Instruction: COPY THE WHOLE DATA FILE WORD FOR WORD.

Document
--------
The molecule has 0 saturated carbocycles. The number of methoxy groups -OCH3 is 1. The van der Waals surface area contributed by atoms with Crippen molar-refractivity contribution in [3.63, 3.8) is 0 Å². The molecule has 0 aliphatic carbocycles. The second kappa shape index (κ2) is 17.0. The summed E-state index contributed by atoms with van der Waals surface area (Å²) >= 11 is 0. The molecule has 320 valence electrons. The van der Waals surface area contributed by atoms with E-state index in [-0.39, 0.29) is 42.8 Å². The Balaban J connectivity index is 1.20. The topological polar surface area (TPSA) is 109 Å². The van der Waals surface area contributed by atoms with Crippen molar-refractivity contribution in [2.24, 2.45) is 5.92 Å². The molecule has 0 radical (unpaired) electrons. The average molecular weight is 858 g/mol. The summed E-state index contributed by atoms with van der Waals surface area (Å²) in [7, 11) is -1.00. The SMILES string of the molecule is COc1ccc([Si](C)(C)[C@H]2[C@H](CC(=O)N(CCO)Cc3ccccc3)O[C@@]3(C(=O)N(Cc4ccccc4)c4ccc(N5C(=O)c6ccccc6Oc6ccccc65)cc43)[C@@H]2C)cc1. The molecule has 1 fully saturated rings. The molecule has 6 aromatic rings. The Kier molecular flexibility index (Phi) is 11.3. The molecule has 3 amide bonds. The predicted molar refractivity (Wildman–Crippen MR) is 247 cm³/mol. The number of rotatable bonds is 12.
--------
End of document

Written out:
The molecule has 0 saturated carbocycles. The number of methoxy groups -OCH3 is 1. The van der Waals surface area contributed by atoms with Crippen molar-refractivity contribution in [3.63, 3.8) is 0 Å². The molecule has 0 aliphatic carbocycles. The second kappa shape index (κ2) is 17.0. The summed E-state index contributed by atoms with van der Waals surface area (Å²) >= 11 is 0. The molecule has 320 valence electrons. The van der Waals surface area contributed by atoms with E-state index in [-0.39, 0.29) is 42.8 Å². The Balaban J connectivity index is 1.20. The topological polar surface area (TPSA) is 109 Å². The van der Waals surface area contributed by atoms with Crippen molar-refractivity contribution in [2.24, 2.45) is 5.92 Å². The molecule has 0 radical (unpaired) electrons. The average molecular weight is 858 g/mol. The summed E-state index contributed by atoms with van der Waals surface area (Å²) in [7, 11) is -1.00. The SMILES string of the molecule is COc1ccc([Si](C)(C)[C@H]2[C@H](CC(=O)N(CCO)Cc3ccccc3)O[C@@]3(C(=O)N(Cc4ccccc4)c4ccc(N5C(=O)c6ccccc6Oc6ccccc65)cc43)[C@@H]2C)cc1. The molecule has 1 fully saturated rings. The molecule has 6 aromatic rings. The Kier molecular flexibility index (Phi) is 11.3. The molecule has 3 amide bonds. The predicted molar refractivity (Wildman–Crippen MR) is 247 cm³/mol. The number of rotatable bonds is 12.